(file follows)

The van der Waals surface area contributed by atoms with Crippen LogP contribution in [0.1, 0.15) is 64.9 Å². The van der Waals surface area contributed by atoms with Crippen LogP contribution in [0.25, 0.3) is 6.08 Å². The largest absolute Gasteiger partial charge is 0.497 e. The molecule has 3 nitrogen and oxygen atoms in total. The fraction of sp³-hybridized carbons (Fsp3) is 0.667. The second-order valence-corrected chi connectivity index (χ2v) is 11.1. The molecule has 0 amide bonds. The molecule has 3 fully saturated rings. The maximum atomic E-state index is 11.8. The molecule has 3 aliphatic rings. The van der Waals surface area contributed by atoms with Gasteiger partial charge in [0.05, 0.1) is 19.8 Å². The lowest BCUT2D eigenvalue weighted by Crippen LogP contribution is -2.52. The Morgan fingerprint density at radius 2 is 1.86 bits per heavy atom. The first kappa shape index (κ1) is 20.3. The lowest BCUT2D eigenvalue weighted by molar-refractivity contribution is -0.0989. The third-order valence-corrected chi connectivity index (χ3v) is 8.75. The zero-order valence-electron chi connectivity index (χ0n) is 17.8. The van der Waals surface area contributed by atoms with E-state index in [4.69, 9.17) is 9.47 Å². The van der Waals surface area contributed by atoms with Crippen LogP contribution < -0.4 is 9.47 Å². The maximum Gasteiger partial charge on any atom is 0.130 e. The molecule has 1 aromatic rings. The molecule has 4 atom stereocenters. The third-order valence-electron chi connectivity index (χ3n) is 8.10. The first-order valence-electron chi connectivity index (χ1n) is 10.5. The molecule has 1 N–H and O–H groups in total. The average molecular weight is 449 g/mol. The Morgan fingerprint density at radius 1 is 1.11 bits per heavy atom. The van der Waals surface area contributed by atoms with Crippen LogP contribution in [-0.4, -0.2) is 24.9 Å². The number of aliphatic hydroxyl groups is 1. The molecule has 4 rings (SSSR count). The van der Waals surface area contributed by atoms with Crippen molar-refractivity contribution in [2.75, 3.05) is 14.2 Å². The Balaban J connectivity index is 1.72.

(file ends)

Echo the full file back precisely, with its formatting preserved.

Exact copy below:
The van der Waals surface area contributed by atoms with Crippen LogP contribution in [0.1, 0.15) is 64.9 Å². The van der Waals surface area contributed by atoms with Crippen LogP contribution in [0.25, 0.3) is 6.08 Å². The largest absolute Gasteiger partial charge is 0.497 e. The molecule has 3 nitrogen and oxygen atoms in total. The fraction of sp³-hybridized carbons (Fsp3) is 0.667. The second-order valence-corrected chi connectivity index (χ2v) is 11.1. The molecule has 0 amide bonds. The molecule has 3 fully saturated rings. The maximum atomic E-state index is 11.8. The molecule has 3 aliphatic rings. The van der Waals surface area contributed by atoms with Gasteiger partial charge in [0.05, 0.1) is 19.8 Å². The lowest BCUT2D eigenvalue weighted by Crippen LogP contribution is -2.52. The Morgan fingerprint density at radius 2 is 1.86 bits per heavy atom. The first kappa shape index (κ1) is 20.3. The lowest BCUT2D eigenvalue weighted by molar-refractivity contribution is -0.0989. The third-order valence-corrected chi connectivity index (χ3v) is 8.75. The zero-order valence-electron chi connectivity index (χ0n) is 17.8. The van der Waals surface area contributed by atoms with E-state index in [4.69, 9.17) is 9.47 Å². The van der Waals surface area contributed by atoms with Crippen LogP contribution < -0.4 is 9.47 Å². The maximum Gasteiger partial charge on any atom is 0.130 e. The molecule has 1 aromatic rings. The molecule has 4 atom stereocenters. The third-order valence-electron chi connectivity index (χ3n) is 8.10. The first-order valence-electron chi connectivity index (χ1n) is 10.5. The molecule has 1 N–H and O–H groups in total. The average molecular weight is 449 g/mol. The Morgan fingerprint density at radius 1 is 1.11 bits per heavy atom. The van der Waals surface area contributed by atoms with Crippen LogP contribution in [-0.4, -0.2) is 24.9 Å². The number of aliphatic hydroxyl groups is 1. The molecule has 4 rings (SSSR count). The van der Waals surface area contributed by atoms with Crippen molar-refractivity contribution in [2.75, 3.05) is 14.2 Å². The Balaban J connectivity index is 1.72.